See below for a roundup of some of the priciest tribunal awards employers were ordered to pay in 2015. All of the cases awarded six-figure sums in compensation despite tribunal fees reducing the number of cases and awards usually only being in four-figure sums. Evidently ensuring correct procedures and practices are followed is very important for all employers to avoid potential claims like these. The total compensation of these awards listed amounts to £2.5million! Now that is pricey!
The first case Tirkey v Chandok and another is where the claimant brought a claim of discrimination based on caste, and was awarded £266,537 for unlawful deduction of wages and race discrimination. Discrimination based on caste centres around the principle that individuals come from various different social groups (castes) which are hereditary and determined at birth. The caste systems originate from various countries including India, Pakistan, Nepal, Sri Lanka and even parts of Japan. The discrimination based on caste centres on the belief that people who originate from some castes are considered better than others who originate from a different caste. Visit the Dailt Solidarity Network for more information on discrimination based on caste and origin of the caste system generally
The second case Gilmore and others v Vodafone Ltd is where five claimants who were salespeople for Vodafone and were dismissed for questioning how their commission worked were awarded £264,349.
Employer’s failure to support during sickness absence
In the third case Turner v DHL Services Ltd and another the claimant was awarded £257,127 when it was determined that mismanagement of sickness absence could be regarded as disability discrimination. The employer in this case did not support the claimant adequately when the claimant went on sick leave due to work-related stress.
In J v H Ltd the employer was ordered to pay the claimant who was mother to a disabled child, because of the way her redundancy was handled. The claimant was awarded £251,460.
In Sardari and another v South Devon Healthcare NHS Foundation Trust and another the tribunal found that a senior NHS manager who had been treated to detriment because she blew the whistle on an alleged biased recruitment process was awarded £228,778.
In Nishioka v C&S Shops Ltd a financial officer was awarded £184,741 by the tribunal after it was found he had been dismissed for disclosing an accounting concern. For more information on this type of dismissal, visit our whistleblowing page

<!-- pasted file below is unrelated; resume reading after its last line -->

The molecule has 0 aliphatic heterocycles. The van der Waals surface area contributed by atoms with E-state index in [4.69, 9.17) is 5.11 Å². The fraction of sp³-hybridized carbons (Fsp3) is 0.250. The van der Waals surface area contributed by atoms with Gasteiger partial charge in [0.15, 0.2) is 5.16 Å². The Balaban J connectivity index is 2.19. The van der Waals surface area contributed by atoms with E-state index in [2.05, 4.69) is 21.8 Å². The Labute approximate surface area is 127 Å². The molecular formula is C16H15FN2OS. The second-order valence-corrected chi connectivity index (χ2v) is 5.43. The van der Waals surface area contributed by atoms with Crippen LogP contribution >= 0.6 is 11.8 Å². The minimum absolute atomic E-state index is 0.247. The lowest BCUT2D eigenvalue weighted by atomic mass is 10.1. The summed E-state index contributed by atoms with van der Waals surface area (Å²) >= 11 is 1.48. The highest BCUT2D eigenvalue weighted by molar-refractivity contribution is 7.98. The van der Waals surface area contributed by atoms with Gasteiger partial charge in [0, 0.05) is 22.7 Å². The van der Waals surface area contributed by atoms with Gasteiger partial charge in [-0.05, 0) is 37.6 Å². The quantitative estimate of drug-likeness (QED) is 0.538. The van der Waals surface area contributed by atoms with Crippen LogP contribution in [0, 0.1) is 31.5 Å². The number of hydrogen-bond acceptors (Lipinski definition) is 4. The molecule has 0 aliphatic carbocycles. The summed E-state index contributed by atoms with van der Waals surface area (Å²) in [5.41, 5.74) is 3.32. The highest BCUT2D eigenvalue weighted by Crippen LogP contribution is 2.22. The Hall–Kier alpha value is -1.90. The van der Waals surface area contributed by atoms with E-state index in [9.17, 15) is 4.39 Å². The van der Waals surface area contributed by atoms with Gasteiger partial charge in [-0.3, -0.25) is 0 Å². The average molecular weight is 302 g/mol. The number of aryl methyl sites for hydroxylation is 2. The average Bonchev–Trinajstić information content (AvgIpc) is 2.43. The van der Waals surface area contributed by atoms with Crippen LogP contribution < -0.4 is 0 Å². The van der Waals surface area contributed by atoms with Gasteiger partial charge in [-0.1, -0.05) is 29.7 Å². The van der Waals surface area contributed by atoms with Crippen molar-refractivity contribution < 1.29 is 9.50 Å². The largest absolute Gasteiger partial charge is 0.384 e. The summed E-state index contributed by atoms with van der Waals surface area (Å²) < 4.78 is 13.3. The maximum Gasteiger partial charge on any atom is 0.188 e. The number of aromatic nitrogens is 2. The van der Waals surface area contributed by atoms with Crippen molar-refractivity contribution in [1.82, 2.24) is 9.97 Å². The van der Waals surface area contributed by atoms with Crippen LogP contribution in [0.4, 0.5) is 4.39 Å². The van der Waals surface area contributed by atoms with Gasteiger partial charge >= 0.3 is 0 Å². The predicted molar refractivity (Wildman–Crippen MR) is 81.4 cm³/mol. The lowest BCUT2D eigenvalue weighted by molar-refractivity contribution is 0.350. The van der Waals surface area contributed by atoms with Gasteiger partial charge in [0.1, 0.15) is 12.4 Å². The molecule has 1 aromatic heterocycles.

Non payment wages and constructive dismissal
In Asare-Brown v Mortgage 27 Ltd an employer had to pay £130,702 after it admitted that it had virtually constructively dismissed an employee by non-payment of wages.
In Marcelin v Hewlett Packard Ltd it was held that dismissal of the claimant because he suffered from acute anxiety and had refused to consent to the release of his medical report was disability discrimination. The claimant had been disciplined for not consenting to release his medical report among other things. The claimant was awarded £239,913.
In A v S an employee with ME (chronic fatigue) syndrome was awarded £192,656 because she was able to show that the way a move into a new role and her absences as a result of the condition were handled was discriminatory.
In another disability discrimination case of O’Sullivan v London Underground Ltd, the estate of the claimant was awarded £223,869 for disability discrimination that the deceased claimant was subject to by his employer.
In Waddingham v NHS Business Services Authority the tribunal held that the NHS trust should award £115,065 to an employee it had treated discriminately based on disability. The employee was undergoing cancer treatment and the requirement to undergo a competitive interview process during redeployment was held to be discriminatory.
Bhayani HR & Employment Law are specialist employment solicitors and HR advisors based in Sheffield and can be contacted on firstname.lastname@example.org or by calling 0114 303 2300.